What great resources on leadership have you enjoyed lately?  Did you like this Sinek talk on leadership as much as his first TED presentation?

Links of the Week: 2014.08

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This week, I’d like to share some great articles on leadership and management.  As I am transitioning into my new position as Vice President of Marketing and Communications with my volunteer organization this month, I have been reading and studying leadership best practices.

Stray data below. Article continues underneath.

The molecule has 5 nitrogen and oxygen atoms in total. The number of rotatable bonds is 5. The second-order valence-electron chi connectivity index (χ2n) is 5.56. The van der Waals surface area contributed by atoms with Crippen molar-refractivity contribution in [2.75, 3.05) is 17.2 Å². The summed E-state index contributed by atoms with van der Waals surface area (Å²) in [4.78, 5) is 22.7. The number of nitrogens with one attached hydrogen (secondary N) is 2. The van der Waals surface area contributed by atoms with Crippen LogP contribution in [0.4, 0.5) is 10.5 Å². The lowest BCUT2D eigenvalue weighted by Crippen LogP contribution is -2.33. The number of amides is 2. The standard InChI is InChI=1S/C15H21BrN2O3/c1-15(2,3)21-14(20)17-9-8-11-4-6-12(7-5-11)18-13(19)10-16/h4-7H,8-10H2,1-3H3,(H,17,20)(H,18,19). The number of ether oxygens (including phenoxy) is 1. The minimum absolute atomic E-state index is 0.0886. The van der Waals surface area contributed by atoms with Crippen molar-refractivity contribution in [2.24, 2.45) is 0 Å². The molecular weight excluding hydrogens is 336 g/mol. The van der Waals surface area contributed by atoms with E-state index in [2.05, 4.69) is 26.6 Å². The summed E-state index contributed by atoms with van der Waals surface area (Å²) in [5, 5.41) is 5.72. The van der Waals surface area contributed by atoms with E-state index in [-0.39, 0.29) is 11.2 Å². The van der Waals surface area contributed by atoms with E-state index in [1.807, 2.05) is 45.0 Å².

I’ve also been thinking back to great leaders I’ve worked with and comparing them with not so great leaders to really help me define what kind of VP I want to be.  INC.com’s Jeff Haden compiled a list of the top 50 leadership and management experts.  This list is excellent because it lets me know the thought-leaders in the field I should be reading up on and following on social media.  Some of my favorites made the list (Nancy Duarte, Sheryl Sandberg, Susan Cain, Malcolm Gladwell, Seth Godin, Dan Pink, Simon Sinek, John Maxwell), and I was also introduced to so many new people.  It does disappoint me to see so few women on the list; however, many of the women I would have added are professors.  Haden’s list was compiled to find “globally the most popular management and leadership writers in the English language.  In other words, we did not focus on local countries or languages; we did not focus on teachers, professors, or CEOs; and we did not measure any other topics besides management and leadership” (Source).